Selective activation-induced apoptosis of peripheral T cells imposed by macrophages: A potential mechanism of antigen-specific peripheral lymphocyte deletion

David H. Munn, Joseph Pressey, Arthur C. Beall, Richard Hudes, Mark R. Alderson

Research output: Contribution to journalArticle

94 Scopus citations

Abstract

The self-reactive T cells that escape clonal deletion in the thymus must be suppressed by the less well characterized process of peripheral tolerance. In this study, we show that monocyte-derived macrophages (MΦ) undergoing terminal differentiation in the presence of macrophage CSF (M-CSF) acquire the ability to selectively induce apoptosis of T cells in an activation- specific fashion. Lymphocytes were stimulated via the TCR using anti-CD3 cross-linking, staphylococcal superantigen, or allogeneic mixed-leukocyte cultures. T cells activated while in contact with M-CSF-derived Mφ exited the resting G0 state and re-entered the cell cycle, but experienced a sustained arrest near the first G1/S transition, followed by progressive apoptosis. In contrast, lymphocytes that were not stimulated remained viable, and could later activate normally when removed from contact with Mφ. Functionally, exposure of T cells to alloantigens presented by M-CSF-derived Mφ resulted in a selective depletion of the alloresponsive T cell population, while preserving reactivity to other mitogens and to alloantigens from different donors. The ability of Mφ to impose activation-induced apoptosis on lymphocytes was regulated developmentally, being absent in fresh monocytes, progressively acquired during differentiation in M-CSF, and abrogated if monocytes were exposed to IFN-γ before differentiation. We speculate that this novel interaction may help to selectively delete autoreactive T cells that respond to self Ags presented by noninflammatory tissue Mφ.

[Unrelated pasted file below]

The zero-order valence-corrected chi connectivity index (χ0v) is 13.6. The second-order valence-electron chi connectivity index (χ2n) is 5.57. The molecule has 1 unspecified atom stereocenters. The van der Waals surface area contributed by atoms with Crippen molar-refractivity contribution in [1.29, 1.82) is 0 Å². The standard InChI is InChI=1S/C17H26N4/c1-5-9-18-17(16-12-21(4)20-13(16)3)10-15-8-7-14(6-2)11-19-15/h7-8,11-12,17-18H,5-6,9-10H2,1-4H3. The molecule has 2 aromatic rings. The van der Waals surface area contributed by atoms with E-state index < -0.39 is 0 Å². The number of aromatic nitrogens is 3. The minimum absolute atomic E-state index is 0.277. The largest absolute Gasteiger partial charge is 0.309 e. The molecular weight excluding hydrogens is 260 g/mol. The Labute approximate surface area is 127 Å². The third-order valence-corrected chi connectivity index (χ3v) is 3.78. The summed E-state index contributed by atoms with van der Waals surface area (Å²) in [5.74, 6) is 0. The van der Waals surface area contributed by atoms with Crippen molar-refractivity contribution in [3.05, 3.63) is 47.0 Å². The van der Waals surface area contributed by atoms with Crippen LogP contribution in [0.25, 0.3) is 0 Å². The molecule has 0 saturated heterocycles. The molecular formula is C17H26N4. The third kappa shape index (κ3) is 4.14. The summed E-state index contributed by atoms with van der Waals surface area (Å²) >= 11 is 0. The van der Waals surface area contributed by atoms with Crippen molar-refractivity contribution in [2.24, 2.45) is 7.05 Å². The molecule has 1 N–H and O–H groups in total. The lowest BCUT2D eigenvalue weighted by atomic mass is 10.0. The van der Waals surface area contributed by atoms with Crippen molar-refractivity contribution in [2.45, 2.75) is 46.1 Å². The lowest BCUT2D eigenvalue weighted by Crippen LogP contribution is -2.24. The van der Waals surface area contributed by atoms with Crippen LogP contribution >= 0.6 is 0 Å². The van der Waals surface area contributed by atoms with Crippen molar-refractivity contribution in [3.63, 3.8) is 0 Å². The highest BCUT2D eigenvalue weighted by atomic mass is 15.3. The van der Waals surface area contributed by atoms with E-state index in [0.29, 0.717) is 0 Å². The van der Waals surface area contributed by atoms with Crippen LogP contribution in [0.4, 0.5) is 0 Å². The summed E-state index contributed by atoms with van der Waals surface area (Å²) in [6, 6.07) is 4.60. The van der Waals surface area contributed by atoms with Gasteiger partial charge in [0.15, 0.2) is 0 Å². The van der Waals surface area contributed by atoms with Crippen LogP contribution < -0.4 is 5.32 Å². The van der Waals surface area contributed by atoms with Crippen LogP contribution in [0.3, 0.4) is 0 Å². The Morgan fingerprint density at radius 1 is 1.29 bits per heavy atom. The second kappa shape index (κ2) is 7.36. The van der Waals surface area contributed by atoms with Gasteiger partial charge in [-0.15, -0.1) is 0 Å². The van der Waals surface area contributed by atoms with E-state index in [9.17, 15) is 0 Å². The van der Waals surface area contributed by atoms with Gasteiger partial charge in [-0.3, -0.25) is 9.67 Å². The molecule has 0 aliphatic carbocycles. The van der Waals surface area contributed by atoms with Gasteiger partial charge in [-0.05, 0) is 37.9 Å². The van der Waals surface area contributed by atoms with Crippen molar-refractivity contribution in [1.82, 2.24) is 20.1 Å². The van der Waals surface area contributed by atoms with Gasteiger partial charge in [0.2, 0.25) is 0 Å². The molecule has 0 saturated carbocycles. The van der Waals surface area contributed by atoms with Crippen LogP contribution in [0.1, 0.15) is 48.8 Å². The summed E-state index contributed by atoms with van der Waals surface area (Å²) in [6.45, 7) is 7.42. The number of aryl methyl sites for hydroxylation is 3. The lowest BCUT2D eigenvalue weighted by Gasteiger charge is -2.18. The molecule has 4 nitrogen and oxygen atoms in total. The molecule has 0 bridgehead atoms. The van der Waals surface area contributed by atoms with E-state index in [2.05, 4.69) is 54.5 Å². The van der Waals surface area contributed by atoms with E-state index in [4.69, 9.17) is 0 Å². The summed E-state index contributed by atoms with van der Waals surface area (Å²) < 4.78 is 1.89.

Original languageEnglish (US)
Pages (from-to)523-532
Number of pages10
JournalJournal of Immunology
Volume156
Issue number2
Publication statusPublished - Jan 15 1996

    Fingerprint

ASJC Scopus subject areas

  • Immunology and Allergy
  • Immunology

Cite this